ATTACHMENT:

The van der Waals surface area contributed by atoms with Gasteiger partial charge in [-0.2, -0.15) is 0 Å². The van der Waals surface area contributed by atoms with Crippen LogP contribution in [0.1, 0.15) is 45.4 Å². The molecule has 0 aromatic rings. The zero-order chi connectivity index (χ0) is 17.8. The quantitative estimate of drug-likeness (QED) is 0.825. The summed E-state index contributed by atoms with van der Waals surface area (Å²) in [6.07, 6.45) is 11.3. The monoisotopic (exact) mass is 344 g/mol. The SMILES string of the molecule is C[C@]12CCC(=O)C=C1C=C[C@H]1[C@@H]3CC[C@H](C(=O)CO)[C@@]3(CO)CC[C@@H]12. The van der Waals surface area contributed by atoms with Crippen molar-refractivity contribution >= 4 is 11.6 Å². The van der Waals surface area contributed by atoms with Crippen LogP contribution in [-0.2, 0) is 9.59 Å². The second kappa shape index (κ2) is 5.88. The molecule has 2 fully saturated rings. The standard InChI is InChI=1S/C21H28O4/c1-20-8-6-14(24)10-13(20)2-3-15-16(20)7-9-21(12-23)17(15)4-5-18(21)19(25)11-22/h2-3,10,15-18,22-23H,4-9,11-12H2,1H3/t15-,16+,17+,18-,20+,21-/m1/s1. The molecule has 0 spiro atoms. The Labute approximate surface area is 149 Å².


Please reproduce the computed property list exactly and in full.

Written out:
The van der Waals surface area contributed by atoms with Gasteiger partial charge in [-0.2, -0.15) is 0 Å². The van der Waals surface area contributed by atoms with Crippen LogP contribution in [0.1, 0.15) is 45.4 Å². The molecule has 0 aromatic rings. The zero-order chi connectivity index (χ0) is 17.8. The quantitative estimate of drug-likeness (QED) is 0.825. The summed E-state index contributed by atoms with van der Waals surface area (Å²) in [6.07, 6.45) is 11.3. The monoisotopic (exact) mass is 344 g/mol. The SMILES string of the molecule is C[C@]12CCC(=O)C=C1C=C[C@H]1[C@@H]3CC[C@H](C(=O)CO)[C@@]3(CO)CC[C@@H]12. The van der Waals surface area contributed by atoms with Crippen molar-refractivity contribution >= 4 is 11.6 Å². The van der Waals surface area contributed by atoms with Crippen LogP contribution in [-0.2, 0) is 9.59 Å². The second kappa shape index (κ2) is 5.88. The molecule has 2 fully saturated rings. The standard InChI is InChI=1S/C21H28O4/c1-20-8-6-14(24)10-13(20)2-3-15-16(20)7-9-21(12-23)17(15)4-5-18(21)19(25)11-22/h2-3,10,15-18,22-23H,4-9,11-12H2,1H3/t15-,16+,17+,18-,20+,21-/m1/s1. The molecule has 0 spiro atoms. The Labute approximate surface area is 149 Å².